We’ve seen many DIY headphones projects on these fair pages over the years, but not many that are quite as DIY as the Ploopy Headphones. What makes this project interesting is the sheer depth of the construction, with every single part being made from what we might call base materials. Materials such as 3D printer filament, foam and felt, and the usual metallic vitamins.
The electronics are fairly straightforward, with an RP2040 functioning as the USB audio interface and equalizer function. Audio samples are emitted as I2S into a PCM3050 24-bit stereo codec which generates a pair of differential output audio signals. These are then converted from differential to single-ended signals and passed on to the coil drivers. The coil drivers consist of no fewer than eight-paralleled opamps per channel. All of this is powered by the USB-C connection to the host computer. Whilst a kit of parts is available for this, you can make your own if you wish, as the full source (Altium designer needed for tweaks) is available on the Ploopy headphone GitHub.
Many DIY headphone builds would likely be using off-the-shelf speaker units, with large parts of the ear cups being taken from spare parts kits for commercial offerings. But not the Ploopy. The drivers are constructed from flex PCB coils with a standard TRRS jack on each side. Magnets for these coils to react against are held in a 3D-printed frame that is attached to the outer cover. The coils are aligned with a special jig and bonded to the ‘driver foam’ with some 3M VHB tape.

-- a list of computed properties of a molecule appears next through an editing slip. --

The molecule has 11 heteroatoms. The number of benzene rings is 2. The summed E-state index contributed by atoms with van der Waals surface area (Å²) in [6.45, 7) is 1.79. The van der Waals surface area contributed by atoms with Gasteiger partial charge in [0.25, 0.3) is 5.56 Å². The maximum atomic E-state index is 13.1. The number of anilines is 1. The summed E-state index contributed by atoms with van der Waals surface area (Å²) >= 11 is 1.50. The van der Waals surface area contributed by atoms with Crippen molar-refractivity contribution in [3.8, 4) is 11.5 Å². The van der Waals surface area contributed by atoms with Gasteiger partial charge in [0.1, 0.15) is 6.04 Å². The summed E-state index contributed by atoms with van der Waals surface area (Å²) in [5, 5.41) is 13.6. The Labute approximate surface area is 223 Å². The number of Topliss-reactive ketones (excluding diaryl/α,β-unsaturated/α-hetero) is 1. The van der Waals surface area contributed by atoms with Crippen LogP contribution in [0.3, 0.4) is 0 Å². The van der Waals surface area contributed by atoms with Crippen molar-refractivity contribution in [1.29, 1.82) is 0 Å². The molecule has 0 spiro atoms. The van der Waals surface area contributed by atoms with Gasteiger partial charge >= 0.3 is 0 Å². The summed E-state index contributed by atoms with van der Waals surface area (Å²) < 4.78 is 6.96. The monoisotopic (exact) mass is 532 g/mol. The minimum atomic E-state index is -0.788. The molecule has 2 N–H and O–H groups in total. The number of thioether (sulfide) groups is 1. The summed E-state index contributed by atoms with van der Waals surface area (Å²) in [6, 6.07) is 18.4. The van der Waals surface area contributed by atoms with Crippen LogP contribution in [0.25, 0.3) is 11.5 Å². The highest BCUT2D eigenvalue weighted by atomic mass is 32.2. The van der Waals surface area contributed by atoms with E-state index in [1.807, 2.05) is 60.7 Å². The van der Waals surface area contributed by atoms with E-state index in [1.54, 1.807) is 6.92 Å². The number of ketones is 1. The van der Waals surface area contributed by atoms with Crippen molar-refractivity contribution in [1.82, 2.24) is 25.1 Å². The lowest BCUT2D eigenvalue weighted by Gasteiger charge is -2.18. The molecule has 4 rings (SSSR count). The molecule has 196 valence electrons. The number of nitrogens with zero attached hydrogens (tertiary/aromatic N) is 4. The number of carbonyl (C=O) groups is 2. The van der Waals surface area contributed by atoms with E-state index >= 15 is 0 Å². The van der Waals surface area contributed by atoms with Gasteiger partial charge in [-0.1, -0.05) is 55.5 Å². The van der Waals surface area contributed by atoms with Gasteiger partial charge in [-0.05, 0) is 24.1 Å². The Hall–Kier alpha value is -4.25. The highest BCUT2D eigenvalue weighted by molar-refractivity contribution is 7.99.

The ear cups are constructed with some 3D printed rings, foam pieces, and simple woven material. The resonator plates push into the inner side of the cup, and the assembly simply screws to the driver assembly. The incredibly detailed assembly wiki makes it look easy, but we reckon there are a few tricky steps in there to trip the unwary. The headband again consists of printed spring sections, some woven material, and foam with a few metallic vitamins thrown in. That makes it sounds simple, but it isn’t.
On the whole the build looks fantastic, but what does it sound like? The Ploopy team has tested them against a pair of Sennheiser HDRXX giving a broadly comparable response, but we’re no audio experts, and the proof, as always, is in the wearing. This project seems to be the ultimate in audio tweakability, with the punchy RP2040 capable of running six audio filters at the full 48 KHz, 16-bit audio, though, the PCM3050 is capable of more.